A Strict Bedtime Leads to Healthy Weight
As a parent, I fight a constant battle to keep my kids away from sugary drinks and foods. Sometimes the appeal of character-themed fruit snacks or prize-promising sugar cereals is just too hard to resist.
But new health news indicates that there's something else parents can do to keep their children's waistlines trim.
A University of Chicago study of 100 children aged 4 to 10 showed that children who had irregular or inadequate sleep schedules were over four times more likely to be obese.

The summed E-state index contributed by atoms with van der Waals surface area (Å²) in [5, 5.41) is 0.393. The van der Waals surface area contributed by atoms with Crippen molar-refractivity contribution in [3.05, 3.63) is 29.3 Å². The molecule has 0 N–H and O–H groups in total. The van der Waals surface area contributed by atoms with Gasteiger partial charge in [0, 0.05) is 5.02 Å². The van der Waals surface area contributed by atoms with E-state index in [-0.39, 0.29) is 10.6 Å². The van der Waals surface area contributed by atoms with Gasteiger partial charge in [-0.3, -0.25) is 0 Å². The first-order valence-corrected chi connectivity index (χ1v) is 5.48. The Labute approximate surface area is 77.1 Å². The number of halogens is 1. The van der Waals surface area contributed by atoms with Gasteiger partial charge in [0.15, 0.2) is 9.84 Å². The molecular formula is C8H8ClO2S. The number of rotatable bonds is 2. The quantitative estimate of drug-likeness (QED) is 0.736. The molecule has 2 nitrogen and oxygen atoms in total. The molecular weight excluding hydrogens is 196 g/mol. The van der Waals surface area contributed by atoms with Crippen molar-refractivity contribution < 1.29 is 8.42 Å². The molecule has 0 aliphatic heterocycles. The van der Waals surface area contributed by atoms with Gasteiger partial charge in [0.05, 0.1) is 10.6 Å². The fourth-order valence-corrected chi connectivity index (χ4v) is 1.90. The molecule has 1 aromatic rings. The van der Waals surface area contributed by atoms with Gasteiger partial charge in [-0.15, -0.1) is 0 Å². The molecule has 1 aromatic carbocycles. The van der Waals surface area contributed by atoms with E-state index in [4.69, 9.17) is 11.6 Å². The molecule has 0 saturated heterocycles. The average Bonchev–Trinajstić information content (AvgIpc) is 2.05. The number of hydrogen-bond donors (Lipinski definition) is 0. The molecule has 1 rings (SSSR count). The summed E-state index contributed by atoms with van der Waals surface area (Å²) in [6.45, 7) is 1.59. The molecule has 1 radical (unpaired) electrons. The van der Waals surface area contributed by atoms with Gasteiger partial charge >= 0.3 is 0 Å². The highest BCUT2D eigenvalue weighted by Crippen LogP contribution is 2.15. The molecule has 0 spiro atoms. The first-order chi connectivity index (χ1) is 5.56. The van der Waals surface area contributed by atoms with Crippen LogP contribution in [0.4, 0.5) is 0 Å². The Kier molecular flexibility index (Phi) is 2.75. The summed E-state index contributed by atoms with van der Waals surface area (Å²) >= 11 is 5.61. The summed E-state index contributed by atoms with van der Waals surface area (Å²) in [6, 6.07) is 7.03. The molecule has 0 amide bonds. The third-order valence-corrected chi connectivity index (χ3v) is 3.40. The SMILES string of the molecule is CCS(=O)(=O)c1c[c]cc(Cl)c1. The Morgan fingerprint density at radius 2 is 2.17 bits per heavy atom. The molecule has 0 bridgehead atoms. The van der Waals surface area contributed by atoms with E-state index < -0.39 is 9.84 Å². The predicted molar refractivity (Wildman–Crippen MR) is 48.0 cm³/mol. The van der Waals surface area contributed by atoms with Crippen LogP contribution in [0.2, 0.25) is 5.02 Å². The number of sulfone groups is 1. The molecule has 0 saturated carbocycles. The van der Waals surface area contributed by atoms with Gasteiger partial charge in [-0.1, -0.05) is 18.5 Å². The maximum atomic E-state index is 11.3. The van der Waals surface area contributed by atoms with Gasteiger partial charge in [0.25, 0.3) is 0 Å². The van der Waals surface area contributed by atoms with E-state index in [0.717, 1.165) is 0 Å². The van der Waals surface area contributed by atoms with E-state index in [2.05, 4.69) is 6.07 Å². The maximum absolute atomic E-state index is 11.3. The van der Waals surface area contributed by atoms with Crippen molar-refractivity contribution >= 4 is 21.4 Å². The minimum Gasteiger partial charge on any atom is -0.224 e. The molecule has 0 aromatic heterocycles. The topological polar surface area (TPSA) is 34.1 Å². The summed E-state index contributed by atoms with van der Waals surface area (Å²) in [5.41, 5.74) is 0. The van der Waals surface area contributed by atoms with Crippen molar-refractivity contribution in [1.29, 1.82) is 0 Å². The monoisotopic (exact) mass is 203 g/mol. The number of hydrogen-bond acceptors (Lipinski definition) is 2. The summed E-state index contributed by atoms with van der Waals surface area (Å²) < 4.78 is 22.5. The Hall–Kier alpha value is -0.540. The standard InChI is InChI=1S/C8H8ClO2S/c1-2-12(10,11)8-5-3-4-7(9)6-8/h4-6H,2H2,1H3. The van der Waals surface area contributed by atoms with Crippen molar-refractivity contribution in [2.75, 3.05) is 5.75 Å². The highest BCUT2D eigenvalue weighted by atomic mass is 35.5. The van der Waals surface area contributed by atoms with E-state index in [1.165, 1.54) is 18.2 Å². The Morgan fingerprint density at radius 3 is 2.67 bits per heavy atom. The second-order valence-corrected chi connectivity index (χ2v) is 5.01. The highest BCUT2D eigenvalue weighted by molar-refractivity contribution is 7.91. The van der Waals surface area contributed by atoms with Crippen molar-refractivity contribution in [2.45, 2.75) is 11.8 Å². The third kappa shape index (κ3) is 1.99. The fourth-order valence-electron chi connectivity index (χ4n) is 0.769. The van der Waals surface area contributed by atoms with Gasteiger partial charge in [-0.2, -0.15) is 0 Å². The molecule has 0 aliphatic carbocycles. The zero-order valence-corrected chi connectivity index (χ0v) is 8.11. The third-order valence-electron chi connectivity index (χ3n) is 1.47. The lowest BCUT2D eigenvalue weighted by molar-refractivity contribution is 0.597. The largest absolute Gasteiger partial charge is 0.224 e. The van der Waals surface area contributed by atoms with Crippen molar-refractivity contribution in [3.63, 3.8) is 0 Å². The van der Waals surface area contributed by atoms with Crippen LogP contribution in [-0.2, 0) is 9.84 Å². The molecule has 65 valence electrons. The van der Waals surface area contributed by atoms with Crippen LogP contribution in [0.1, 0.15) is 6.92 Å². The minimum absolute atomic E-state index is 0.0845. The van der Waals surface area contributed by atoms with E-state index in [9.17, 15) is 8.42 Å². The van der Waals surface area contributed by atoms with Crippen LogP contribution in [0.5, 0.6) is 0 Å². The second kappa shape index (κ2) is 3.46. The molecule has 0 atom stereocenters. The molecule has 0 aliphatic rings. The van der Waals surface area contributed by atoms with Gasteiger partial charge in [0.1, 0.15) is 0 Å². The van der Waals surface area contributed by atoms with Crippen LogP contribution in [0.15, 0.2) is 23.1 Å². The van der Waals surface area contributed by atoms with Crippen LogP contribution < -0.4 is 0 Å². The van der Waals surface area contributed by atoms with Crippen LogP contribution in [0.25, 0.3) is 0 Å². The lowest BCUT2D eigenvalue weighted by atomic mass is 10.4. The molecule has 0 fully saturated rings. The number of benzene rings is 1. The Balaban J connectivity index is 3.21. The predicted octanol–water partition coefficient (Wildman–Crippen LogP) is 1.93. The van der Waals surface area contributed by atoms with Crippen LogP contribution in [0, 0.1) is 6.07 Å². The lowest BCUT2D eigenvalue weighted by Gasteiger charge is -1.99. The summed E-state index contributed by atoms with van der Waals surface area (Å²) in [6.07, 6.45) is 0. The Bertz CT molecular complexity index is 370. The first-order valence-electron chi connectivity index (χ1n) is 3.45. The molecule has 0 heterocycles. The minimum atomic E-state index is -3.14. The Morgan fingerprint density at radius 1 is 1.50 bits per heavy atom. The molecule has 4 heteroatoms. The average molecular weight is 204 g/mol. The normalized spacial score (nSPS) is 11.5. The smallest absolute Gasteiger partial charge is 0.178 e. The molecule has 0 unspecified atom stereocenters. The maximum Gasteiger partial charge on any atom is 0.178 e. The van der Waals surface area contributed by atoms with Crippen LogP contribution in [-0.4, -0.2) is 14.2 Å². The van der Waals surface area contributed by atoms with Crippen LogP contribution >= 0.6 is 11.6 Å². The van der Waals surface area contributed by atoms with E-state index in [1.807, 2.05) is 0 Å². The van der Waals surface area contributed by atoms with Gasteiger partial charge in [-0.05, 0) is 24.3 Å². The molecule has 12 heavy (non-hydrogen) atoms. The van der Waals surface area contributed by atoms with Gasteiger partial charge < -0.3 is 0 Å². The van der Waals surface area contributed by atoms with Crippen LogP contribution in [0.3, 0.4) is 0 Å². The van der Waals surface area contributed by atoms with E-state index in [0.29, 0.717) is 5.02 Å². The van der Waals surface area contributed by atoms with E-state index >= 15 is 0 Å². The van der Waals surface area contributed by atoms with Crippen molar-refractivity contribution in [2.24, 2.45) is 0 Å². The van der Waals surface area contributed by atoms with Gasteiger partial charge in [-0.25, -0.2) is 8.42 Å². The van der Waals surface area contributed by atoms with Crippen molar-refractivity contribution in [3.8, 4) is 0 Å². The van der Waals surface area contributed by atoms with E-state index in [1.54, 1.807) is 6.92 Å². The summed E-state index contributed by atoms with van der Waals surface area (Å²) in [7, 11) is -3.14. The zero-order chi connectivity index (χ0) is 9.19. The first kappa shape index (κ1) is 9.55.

Getting extra sleep on the weekend or increasing the children's average nightly sleep by 30 minutes radically lowered subjects' BMI indexes and risk of diabetes.
Kids in the study averaged 8 hours of nightly sleep, well below the 9 to 10 hours recommended by the American Academy of Pediatrics.
Turns out that kids might need their beauty sleep even more than their parents.